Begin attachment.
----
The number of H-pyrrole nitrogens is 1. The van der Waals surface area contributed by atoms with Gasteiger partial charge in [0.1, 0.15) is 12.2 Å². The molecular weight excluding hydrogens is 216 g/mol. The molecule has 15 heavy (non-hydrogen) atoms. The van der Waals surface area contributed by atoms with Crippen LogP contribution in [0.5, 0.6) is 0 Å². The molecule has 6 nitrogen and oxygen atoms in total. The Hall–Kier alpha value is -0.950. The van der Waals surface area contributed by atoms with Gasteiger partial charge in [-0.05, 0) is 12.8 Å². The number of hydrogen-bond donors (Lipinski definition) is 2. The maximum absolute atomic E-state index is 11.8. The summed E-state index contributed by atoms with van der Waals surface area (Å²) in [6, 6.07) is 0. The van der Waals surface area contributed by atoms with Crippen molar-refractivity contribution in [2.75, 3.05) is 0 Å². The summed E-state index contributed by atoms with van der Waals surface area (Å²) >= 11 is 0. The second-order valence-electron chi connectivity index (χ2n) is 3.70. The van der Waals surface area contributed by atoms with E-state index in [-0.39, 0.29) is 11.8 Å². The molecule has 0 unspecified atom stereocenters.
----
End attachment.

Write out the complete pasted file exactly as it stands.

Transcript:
The number of H-pyrrole nitrogens is 1. The van der Waals surface area contributed by atoms with Gasteiger partial charge in [0.1, 0.15) is 12.2 Å². The molecular weight excluding hydrogens is 216 g/mol. The molecule has 15 heavy (non-hydrogen) atoms. The van der Waals surface area contributed by atoms with Crippen LogP contribution in [0.5, 0.6) is 0 Å². The molecule has 6 nitrogen and oxygen atoms in total. The Hall–Kier alpha value is -0.950. The van der Waals surface area contributed by atoms with Gasteiger partial charge in [-0.05, 0) is 12.8 Å². The number of hydrogen-bond donors (Lipinski definition) is 2. The maximum absolute atomic E-state index is 11.8. The summed E-state index contributed by atoms with van der Waals surface area (Å²) in [6, 6.07) is 0. The van der Waals surface area contributed by atoms with Crippen molar-refractivity contribution in [2.75, 3.05) is 0 Å². The summed E-state index contributed by atoms with van der Waals surface area (Å²) >= 11 is 0. The second-order valence-electron chi connectivity index (χ2n) is 3.70. The van der Waals surface area contributed by atoms with E-state index in [-0.39, 0.29) is 11.8 Å². The molecule has 0 unspecified atom stereocenters.